On Sept. 28, members of the Alabama Court of the Judiciary, a body that provides oversight of judges in the state, met for some unusual proceedings: The state’s chief justice, Roy S. Moore, was on trial – for the second time.
As noted elsewhere in this issue, Alabama Supreme Court Chief Justice Roy Moore has been suspended without pay from that court, an action that has the effect of removing him for good from the state judiciary.
Moore had previously been removed from the court in 2003 for defying a federal court order to remove a Ten Commandments monument from the Judicial Building in Montgomery. This time, he attempted to defy a federal court ruling making marriage equality legal in Alabama.
Good news from Alabama: Supreme Court Chief Justice Roy Moore has been suspended from the court without pay for the remainder of his term.
Technically, Moore has not been removed from office, but today’s decision by the Alabama Court of the Judiciary has that effect. He has been suspended for the rest of his term, and he can’t run again because Alabama law prohibits anyone older than 70 from being appointed to or elected to the bench. (Moore will turn 70 in February.)
Alabama Supreme Court Chief Justice Roy Moore is rightly suspended without pay for the remainder of his term, says Americans United for Separation of Church and State.
In a decision issued just one day after Moore’s ethics trial, the Alabama Court of the Judiciary punished the state’s top jurist for his attempts to undermine the U.S. Supreme Court’s marriage equality decision in Obergefell v. Hodges.
Alabama’s anti-gay chief justice, Roy Moore, was on trial before a state ethics board yesterday. He stands accused of instructing Alabama officials to defy the U.S. Supreme Court’s marriage equality decision. Based on media reports, it seems the longtime foe of Americans United didn’t make a very strong case for keeping his job.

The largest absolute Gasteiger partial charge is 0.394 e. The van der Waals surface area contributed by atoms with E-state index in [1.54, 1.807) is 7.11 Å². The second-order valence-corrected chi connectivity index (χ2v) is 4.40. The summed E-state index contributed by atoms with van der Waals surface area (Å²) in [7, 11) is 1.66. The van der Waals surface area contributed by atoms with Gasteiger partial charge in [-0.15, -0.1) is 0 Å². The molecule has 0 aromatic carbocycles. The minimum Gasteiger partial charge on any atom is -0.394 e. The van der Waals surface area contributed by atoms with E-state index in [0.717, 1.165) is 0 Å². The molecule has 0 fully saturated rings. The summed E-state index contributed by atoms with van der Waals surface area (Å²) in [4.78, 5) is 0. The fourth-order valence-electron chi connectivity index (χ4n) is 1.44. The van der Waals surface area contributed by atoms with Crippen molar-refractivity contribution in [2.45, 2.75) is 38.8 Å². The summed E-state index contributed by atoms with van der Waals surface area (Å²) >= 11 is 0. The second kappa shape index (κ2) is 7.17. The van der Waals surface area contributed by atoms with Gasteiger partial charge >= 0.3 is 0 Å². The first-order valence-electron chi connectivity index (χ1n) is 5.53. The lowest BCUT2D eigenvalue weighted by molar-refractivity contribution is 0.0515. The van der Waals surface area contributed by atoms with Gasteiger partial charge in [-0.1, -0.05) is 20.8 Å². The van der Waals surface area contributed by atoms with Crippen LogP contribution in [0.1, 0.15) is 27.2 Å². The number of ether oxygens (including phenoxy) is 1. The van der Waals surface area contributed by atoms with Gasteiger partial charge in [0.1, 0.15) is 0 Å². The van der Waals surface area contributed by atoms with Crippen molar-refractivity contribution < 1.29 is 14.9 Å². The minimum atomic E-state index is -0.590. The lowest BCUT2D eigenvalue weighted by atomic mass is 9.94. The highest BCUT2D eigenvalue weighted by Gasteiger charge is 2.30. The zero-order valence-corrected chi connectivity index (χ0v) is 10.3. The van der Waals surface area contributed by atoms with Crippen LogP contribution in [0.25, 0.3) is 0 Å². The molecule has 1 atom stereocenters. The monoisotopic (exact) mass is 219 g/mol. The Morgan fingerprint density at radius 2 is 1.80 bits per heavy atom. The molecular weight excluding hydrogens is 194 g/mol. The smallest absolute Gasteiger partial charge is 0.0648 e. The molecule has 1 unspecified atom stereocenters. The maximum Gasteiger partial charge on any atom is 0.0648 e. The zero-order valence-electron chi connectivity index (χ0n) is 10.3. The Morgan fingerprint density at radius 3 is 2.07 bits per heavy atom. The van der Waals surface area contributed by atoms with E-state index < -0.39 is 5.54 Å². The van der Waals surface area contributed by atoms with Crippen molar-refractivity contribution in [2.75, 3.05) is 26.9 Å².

But before we get to that, here’s a recap of events leading up to this point:
Alabama Supreme Court Chief Justice Roy Moore will go on trial this month on charges that he violated judicial ethics.
The Alabama Court of the Judiciary, a state oversight body, issued a brief order last month denying Moore’s request to dismiss the charges against him. His trial is scheduled for Sept. 28, reported the news site Al.com.
Roy Moore can’t catch a break – nor should he.
U.S. District Court Judge W. Harold Albritton handed the embattled chief justice another blow yesterday, ruling that Moore can’t be reinstated to the Alabama Supreme Court while the Judicial Inquiry Commission (JIC) tries him on six ethics charges. Moore, with the assistance of Liberty Counsel, had sued the JIC, arguing that the process violated his rights.
With any luck, Alabama Chief Justice Roy Moore will be removed from the state Supreme Court soon. Moore is under investigation by the Alabama Court of the Judiciary, an oversight body that examines allegations of ethics violations by judges.
Moore found himself in trouble earlier this year when he decided to issue a strange “administrative order” to probate judges in the state telling them not to issue marriages licenses to same-sex couples.
Alabama Chief Justice Roy Moore filed a lawsuit against the state’s Judicial Inquiry Commission (JIC) in May after the oversight body announced that it would pursue ethics charges against him and suspended him from the bench.
Moore, who is represented by Liberty Counsel’s Mat Staver, argues that the JIC has no legal authority over him.
“We are asking the federal court to strike down the automatic removal provision in the Alabama State Constitution and we are asking that Chief Justice Moore be immediately reinstated,” Staver told the Associated Press.
This Sunday will mark the anniversary of the U.S. Supreme Court’s decision in Obergefell v. Hodges, which brought marriage equality to the states in 2015.
Writing for the 5-4 majority in that case, Justice Anthony M. Kennedy explained that all people have a right to the dignity that marriage bestows on couples.